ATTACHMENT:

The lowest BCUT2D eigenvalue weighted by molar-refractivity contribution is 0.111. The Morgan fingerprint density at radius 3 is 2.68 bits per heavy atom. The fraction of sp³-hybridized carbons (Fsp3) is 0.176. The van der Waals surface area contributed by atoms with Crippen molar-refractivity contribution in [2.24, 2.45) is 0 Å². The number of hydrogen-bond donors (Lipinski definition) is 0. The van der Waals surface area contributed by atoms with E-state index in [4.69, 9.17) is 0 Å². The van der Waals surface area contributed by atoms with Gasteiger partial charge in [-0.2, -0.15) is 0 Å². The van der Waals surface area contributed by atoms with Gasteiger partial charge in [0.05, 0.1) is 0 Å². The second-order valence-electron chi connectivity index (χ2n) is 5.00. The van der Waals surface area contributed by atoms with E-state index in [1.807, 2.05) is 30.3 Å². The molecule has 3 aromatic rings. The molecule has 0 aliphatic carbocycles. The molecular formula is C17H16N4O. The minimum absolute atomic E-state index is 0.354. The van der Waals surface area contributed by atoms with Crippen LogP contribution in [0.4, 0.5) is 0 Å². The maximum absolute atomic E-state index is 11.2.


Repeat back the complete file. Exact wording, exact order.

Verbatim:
The lowest BCUT2D eigenvalue weighted by molar-refractivity contribution is 0.111. The Morgan fingerprint density at radius 3 is 2.68 bits per heavy atom. The fraction of sp³-hybridized carbons (Fsp3) is 0.176. The van der Waals surface area contributed by atoms with Crippen molar-refractivity contribution in [2.24, 2.45) is 0 Å². The number of hydrogen-bond donors (Lipinski definition) is 0. The van der Waals surface area contributed by atoms with E-state index in [4.69, 9.17) is 0 Å². The van der Waals surface area contributed by atoms with Gasteiger partial charge in [-0.2, -0.15) is 0 Å². The van der Waals surface area contributed by atoms with Gasteiger partial charge in [0.05, 0.1) is 0 Å². The second-order valence-electron chi connectivity index (χ2n) is 5.00. The van der Waals surface area contributed by atoms with E-state index in [1.807, 2.05) is 30.3 Å². The molecule has 3 aromatic rings. The molecule has 0 aliphatic carbocycles. The molecular formula is C17H16N4O. The minimum absolute atomic E-state index is 0.354. The van der Waals surface area contributed by atoms with Crippen LogP contribution in [0.4, 0.5) is 0 Å². The maximum absolute atomic E-state index is 11.2.